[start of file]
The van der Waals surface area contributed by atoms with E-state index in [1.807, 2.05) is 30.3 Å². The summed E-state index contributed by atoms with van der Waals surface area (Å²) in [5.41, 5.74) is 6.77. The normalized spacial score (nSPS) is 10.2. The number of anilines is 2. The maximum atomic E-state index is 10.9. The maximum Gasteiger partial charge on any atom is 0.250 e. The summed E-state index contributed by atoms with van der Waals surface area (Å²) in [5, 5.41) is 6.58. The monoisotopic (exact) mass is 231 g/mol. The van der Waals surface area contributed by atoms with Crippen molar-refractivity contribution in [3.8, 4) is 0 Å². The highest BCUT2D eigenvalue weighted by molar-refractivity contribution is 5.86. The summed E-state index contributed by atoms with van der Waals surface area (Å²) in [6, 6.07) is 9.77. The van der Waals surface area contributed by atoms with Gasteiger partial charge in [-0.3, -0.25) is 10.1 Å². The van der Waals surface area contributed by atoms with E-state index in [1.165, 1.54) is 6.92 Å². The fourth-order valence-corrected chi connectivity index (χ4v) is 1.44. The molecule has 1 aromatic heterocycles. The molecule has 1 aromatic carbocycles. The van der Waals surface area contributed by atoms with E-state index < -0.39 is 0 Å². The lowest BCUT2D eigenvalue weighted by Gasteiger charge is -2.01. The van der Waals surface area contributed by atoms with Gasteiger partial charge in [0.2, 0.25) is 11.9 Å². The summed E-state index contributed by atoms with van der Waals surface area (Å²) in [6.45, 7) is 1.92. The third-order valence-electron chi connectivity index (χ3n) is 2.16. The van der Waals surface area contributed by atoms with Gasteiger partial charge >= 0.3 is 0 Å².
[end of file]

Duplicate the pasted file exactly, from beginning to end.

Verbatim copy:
The van der Waals surface area contributed by atoms with E-state index in [1.807, 2.05) is 30.3 Å². The summed E-state index contributed by atoms with van der Waals surface area (Å²) in [5.41, 5.74) is 6.77. The normalized spacial score (nSPS) is 10.2. The number of anilines is 2. The maximum atomic E-state index is 10.9. The maximum Gasteiger partial charge on any atom is 0.250 e. The summed E-state index contributed by atoms with van der Waals surface area (Å²) in [5, 5.41) is 6.58. The monoisotopic (exact) mass is 231 g/mol. The van der Waals surface area contributed by atoms with Crippen molar-refractivity contribution in [3.8, 4) is 0 Å². The highest BCUT2D eigenvalue weighted by molar-refractivity contribution is 5.86. The summed E-state index contributed by atoms with van der Waals surface area (Å²) in [6, 6.07) is 9.77. The van der Waals surface area contributed by atoms with Gasteiger partial charge in [-0.3, -0.25) is 10.1 Å². The van der Waals surface area contributed by atoms with E-state index in [1.165, 1.54) is 6.92 Å². The fourth-order valence-corrected chi connectivity index (χ4v) is 1.44. The molecule has 1 aromatic heterocycles. The molecule has 1 aromatic carbocycles. The van der Waals surface area contributed by atoms with E-state index < -0.39 is 0 Å². The lowest BCUT2D eigenvalue weighted by Gasteiger charge is -2.01. The van der Waals surface area contributed by atoms with Gasteiger partial charge in [0.2, 0.25) is 11.9 Å². The summed E-state index contributed by atoms with van der Waals surface area (Å²) in [6.45, 7) is 1.92. The third-order valence-electron chi connectivity index (χ3n) is 2.16. The van der Waals surface area contributed by atoms with Gasteiger partial charge >= 0.3 is 0 Å².